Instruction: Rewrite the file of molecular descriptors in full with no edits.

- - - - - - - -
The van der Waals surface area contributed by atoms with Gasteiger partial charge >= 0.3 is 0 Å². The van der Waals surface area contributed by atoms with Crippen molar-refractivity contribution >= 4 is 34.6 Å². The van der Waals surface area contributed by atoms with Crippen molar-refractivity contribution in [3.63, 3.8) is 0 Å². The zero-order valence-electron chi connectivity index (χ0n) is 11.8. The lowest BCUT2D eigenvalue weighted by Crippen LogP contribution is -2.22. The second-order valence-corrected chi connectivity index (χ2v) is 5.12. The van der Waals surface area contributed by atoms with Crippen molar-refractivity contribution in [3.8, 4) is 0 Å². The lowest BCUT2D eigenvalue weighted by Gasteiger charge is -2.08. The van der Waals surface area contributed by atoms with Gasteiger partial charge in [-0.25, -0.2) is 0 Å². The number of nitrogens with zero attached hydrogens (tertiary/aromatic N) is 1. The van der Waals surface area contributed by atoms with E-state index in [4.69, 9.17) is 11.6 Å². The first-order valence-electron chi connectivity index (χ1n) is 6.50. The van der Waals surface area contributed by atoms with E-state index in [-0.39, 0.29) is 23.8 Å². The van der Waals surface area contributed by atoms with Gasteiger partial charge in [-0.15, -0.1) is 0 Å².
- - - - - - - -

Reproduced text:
The van der Waals surface area contributed by atoms with Gasteiger partial charge >= 0.3 is 0 Å². The van der Waals surface area contributed by atoms with Crippen molar-refractivity contribution >= 4 is 34.6 Å². The van der Waals surface area contributed by atoms with Crippen molar-refractivity contribution in [3.63, 3.8) is 0 Å². The zero-order valence-electron chi connectivity index (χ0n) is 11.8. The lowest BCUT2D eigenvalue weighted by Crippen LogP contribution is -2.22. The second-order valence-corrected chi connectivity index (χ2v) is 5.12. The van der Waals surface area contributed by atoms with Crippen molar-refractivity contribution in [3.8, 4) is 0 Å². The lowest BCUT2D eigenvalue weighted by Gasteiger charge is -2.08. The van der Waals surface area contributed by atoms with Gasteiger partial charge in [-0.25, -0.2) is 0 Å². The number of nitrogens with zero attached hydrogens (tertiary/aromatic N) is 1. The van der Waals surface area contributed by atoms with E-state index in [4.69, 9.17) is 11.6 Å². The first-order valence-electron chi connectivity index (χ1n) is 6.50. The van der Waals surface area contributed by atoms with E-state index in [-0.39, 0.29) is 23.8 Å². The van der Waals surface area contributed by atoms with Gasteiger partial charge in [-0.15, -0.1) is 0 Å².